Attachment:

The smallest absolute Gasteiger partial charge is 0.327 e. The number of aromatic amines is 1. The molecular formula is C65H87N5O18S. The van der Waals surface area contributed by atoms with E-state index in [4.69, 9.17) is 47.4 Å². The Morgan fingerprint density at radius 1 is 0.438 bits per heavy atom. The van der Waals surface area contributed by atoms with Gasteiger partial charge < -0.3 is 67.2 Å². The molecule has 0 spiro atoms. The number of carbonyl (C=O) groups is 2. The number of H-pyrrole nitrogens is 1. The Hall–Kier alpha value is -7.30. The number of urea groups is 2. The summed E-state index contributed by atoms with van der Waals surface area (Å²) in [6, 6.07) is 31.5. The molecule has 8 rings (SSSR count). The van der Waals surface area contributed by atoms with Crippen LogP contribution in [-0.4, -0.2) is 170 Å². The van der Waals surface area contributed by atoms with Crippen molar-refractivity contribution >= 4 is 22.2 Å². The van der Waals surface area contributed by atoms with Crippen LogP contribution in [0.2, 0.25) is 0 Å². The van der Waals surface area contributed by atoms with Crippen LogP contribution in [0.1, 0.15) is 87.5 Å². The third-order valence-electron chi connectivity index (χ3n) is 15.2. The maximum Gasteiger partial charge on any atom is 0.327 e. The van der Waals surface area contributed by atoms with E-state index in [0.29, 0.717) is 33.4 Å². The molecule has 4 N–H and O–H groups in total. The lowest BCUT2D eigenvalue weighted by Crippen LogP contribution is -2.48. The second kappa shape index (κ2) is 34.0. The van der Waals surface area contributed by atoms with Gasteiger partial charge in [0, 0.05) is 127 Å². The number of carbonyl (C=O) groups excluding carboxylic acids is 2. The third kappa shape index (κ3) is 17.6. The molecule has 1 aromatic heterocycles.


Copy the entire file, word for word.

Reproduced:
The smallest absolute Gasteiger partial charge is 0.327 e. The number of aromatic amines is 1. The molecular formula is C65H87N5O18S. The van der Waals surface area contributed by atoms with E-state index in [4.69, 9.17) is 47.4 Å². The Morgan fingerprint density at radius 1 is 0.438 bits per heavy atom. The van der Waals surface area contributed by atoms with Gasteiger partial charge < -0.3 is 67.2 Å². The molecule has 0 spiro atoms. The number of carbonyl (C=O) groups is 2. The number of H-pyrrole nitrogens is 1. The Hall–Kier alpha value is -7.30. The number of urea groups is 2. The summed E-state index contributed by atoms with van der Waals surface area (Å²) in [6, 6.07) is 31.5. The molecule has 8 rings (SSSR count). The van der Waals surface area contributed by atoms with Crippen LogP contribution in [-0.4, -0.2) is 170 Å². The van der Waals surface area contributed by atoms with Crippen molar-refractivity contribution >= 4 is 22.2 Å². The van der Waals surface area contributed by atoms with Crippen LogP contribution in [0.2, 0.25) is 0 Å². The van der Waals surface area contributed by atoms with Crippen LogP contribution in [0.1, 0.15) is 87.5 Å². The third-order valence-electron chi connectivity index (χ3n) is 15.2. The maximum Gasteiger partial charge on any atom is 0.327 e. The van der Waals surface area contributed by atoms with E-state index in [0.29, 0.717) is 33.4 Å². The molecule has 4 N–H and O–H groups in total. The lowest BCUT2D eigenvalue weighted by Crippen LogP contribution is -2.48. The second kappa shape index (κ2) is 34.0. The van der Waals surface area contributed by atoms with Gasteiger partial charge in [0, 0.05) is 127 Å². The number of carbonyl (C=O) groups excluding carboxylic acids is 2. The third kappa shape index (κ3) is 17.6. The molecule has 1 aromatic heterocycles.